Group Energy Buying hits the UK Headlines

Energy costs form a significant element of most households’ budget, and there has been much talk of market oligopoly in the UK, where six large providers dominate the market. So now “people power” is emerging as an interesting development – featured on the main BBC TV news programme this morning.

It showed a group of people in a Lincolnshire village who have formed a local buying consortium to negotiate deals for heating oil. It appears to be working well at that local level, and in a market where there are many small distributors of the product; but could it be successful on a larger scale with electricity and gas supplies?

Well, the long-established consumer magazine Which? is trying to find out.  It has got 275,000 people from across the UK signed up to participate in a reverse auction this month for gas and electricity. However, the 275,000 have not committed to switching – you can decide whether to switch once you see the new negotiated price.

So immediately you can see why firms might have some hesitation – and two of the largest providers, British Gas and SSE have already said they won’t participate. They may be conceptually unhappy about the whole group buying / auction idea, but they may also have legitimate concerns that they could offer a good price, which might undermine their normal pricing strategy, then find that they don’t even get many of the theoretical 275,000 customers in return.

Anyway, we will see if the other firms play ball – and if so, will they really approach the auction in a truly competitive spirit, with pencils sharpened and margins slashed?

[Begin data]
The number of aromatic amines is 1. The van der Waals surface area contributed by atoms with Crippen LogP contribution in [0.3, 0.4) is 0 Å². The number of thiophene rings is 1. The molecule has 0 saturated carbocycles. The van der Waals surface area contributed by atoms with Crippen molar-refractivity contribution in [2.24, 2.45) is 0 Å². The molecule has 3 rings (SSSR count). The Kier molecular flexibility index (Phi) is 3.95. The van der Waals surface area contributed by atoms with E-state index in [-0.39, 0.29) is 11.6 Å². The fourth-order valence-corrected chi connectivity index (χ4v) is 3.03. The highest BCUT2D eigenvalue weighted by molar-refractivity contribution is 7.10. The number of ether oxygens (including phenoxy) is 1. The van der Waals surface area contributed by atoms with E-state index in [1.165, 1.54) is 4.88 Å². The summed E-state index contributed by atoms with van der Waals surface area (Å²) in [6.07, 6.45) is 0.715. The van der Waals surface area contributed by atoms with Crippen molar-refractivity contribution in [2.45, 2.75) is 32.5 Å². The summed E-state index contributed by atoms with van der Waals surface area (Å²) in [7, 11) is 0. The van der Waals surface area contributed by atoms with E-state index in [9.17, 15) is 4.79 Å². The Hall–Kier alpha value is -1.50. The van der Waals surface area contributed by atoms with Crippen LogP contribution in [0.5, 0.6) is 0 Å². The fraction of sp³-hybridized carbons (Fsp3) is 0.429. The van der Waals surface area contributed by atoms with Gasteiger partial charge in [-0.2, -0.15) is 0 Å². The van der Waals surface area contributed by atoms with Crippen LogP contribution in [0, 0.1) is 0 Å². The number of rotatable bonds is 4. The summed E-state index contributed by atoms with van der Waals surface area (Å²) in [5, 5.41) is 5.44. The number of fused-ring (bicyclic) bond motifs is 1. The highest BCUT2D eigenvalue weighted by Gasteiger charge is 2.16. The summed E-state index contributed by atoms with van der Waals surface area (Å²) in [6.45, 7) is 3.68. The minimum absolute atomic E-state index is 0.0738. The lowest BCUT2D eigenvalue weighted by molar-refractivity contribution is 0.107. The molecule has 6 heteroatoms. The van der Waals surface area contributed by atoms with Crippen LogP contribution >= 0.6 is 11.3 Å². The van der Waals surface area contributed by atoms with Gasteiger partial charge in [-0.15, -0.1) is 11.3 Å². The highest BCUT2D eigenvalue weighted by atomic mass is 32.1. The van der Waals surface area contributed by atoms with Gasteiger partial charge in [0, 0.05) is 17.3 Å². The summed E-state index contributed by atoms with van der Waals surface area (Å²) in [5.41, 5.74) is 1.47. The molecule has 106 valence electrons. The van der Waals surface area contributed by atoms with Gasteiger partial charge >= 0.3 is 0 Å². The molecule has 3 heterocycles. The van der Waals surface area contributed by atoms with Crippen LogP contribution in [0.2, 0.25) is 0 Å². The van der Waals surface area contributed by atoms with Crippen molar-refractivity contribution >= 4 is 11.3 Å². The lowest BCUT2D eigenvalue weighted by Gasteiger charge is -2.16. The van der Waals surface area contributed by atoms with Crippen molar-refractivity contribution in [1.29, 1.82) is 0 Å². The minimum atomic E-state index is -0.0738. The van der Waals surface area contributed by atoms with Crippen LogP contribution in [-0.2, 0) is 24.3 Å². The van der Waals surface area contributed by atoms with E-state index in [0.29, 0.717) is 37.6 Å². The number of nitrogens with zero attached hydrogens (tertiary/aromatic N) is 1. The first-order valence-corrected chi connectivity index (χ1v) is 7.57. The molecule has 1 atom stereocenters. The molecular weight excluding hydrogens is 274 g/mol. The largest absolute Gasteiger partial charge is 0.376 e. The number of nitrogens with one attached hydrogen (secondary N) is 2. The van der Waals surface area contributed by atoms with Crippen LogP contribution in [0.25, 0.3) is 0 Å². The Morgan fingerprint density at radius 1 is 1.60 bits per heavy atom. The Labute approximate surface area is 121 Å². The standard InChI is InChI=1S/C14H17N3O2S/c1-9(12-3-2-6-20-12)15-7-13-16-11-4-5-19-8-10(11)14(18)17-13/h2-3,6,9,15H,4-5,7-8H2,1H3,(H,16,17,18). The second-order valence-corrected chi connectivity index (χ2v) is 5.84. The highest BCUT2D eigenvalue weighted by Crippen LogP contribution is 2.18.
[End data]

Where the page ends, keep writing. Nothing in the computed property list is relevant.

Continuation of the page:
Meanwhile, the politicians are getting in on the act. Nick Clegg, the deputy Prime Minster, supported the idea of collective negotiation and switching in a recent interview, and, as the Guardian reported last week, “Labour is considering organising the bulk purchase of cheap electricity to sell at a discount in a move designed to help squeezed households and show that the party is focused on more than just winning elections..”

Ed Milliband, the Labour Party leader, said it was “an outstanding idea” and they could do it through the Party’s “grassroots network”.

There are all sorts of questions here – we certainly wouldn’t reject the idea out of hand, but group buying initiatives fail more often than they succeed in our experience. There are certainly some critical success factors to consider, so we’ll have some further thoughts shortly on the whole concept.

But there’s also another obvious question, particularly for the Labour leader – if the market isn’t working, and you think we need a more centralised, government-driven approach to get value – then why not re-nationalise the market(s) and take production and distribution back into public ownership?

I suspect it might have pretty wide public support as a policy, and you could argue that we haven’t seen many apparent benefits from privatisation, other than for the bosses of the companies making their huge salaries. (Sam Laidlaw, for instance,  “whose package at Centrica was worth a potential £4.3 million last year)...

Anyway, we’ll come back to the group buying issues and whether it might work in the consumer energy market next week.

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Voices (4)

  1. John Diffenthal:

    It will be interesting to see how much work goes into sharpening their pencils. In a conventional reverse auction the cost of sale and the cost of supply are both low which allows the suppliers to argue that there is a justification for keen pricing. If I read your article correctly, the cost of sale is low but the cost of supply is unchanged with up to 250,000 meters and invoicing points to service.

    That said, wholesale electricity pricing changes on a seasonal time of day basis and if someone has a gap in their load curve which just fits the likely demand characteristics of of 250,000 households then their pricing might well be keener than a supplier which has to make spot purchases to fill gaps in their curve.

  2. Dr Gordy:

    Yes, I saw the clip and was impressed. However, I was surprised with the commentator who said this wouldn’t catch on by basically saying the energy companies would form a cartel – I wonder if the OFT picked up on that and plan to comment!

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